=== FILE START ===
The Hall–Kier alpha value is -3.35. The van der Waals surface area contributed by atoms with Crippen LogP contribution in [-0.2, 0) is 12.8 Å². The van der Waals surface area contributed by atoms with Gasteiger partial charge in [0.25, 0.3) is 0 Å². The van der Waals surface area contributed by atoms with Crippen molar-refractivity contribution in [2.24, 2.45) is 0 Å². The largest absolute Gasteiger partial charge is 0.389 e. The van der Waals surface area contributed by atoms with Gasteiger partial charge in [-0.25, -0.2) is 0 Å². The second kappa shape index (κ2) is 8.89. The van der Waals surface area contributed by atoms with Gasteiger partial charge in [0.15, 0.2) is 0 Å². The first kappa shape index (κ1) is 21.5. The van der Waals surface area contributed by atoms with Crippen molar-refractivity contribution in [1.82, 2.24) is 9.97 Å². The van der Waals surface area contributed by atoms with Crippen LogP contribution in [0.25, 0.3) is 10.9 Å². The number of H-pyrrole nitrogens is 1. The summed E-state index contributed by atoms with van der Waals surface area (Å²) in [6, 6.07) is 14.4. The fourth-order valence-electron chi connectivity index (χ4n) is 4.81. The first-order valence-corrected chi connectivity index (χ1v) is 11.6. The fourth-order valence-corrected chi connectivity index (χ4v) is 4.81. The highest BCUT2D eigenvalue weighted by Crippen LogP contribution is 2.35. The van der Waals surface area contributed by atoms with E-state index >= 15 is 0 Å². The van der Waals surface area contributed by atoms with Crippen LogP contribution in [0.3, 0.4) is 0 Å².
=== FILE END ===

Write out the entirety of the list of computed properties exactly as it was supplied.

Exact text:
The Hall–Kier alpha value is -3.35. The van der Waals surface area contributed by atoms with Crippen LogP contribution in [-0.2, 0) is 12.8 Å². The van der Waals surface area contributed by atoms with Gasteiger partial charge in [0.25, 0.3) is 0 Å². The van der Waals surface area contributed by atoms with Crippen molar-refractivity contribution in [2.24, 2.45) is 0 Å². The largest absolute Gasteiger partial charge is 0.389 e. The van der Waals surface area contributed by atoms with Gasteiger partial charge in [-0.25, -0.2) is 0 Å². The second kappa shape index (κ2) is 8.89. The van der Waals surface area contributed by atoms with Gasteiger partial charge in [0.15, 0.2) is 0 Å². The first kappa shape index (κ1) is 21.5. The van der Waals surface area contributed by atoms with Crippen molar-refractivity contribution in [1.82, 2.24) is 9.97 Å². The van der Waals surface area contributed by atoms with Crippen LogP contribution in [0.25, 0.3) is 10.9 Å². The number of H-pyrrole nitrogens is 1. The summed E-state index contributed by atoms with van der Waals surface area (Å²) in [6, 6.07) is 14.4. The fourth-order valence-electron chi connectivity index (χ4n) is 4.81. The first-order valence-corrected chi connectivity index (χ1v) is 11.6. The fourth-order valence-corrected chi connectivity index (χ4v) is 4.81. The highest BCUT2D eigenvalue weighted by Crippen LogP contribution is 2.35. The van der Waals surface area contributed by atoms with E-state index >= 15 is 0 Å². The van der Waals surface area contributed by atoms with Crippen LogP contribution in [0.3, 0.4) is 0 Å².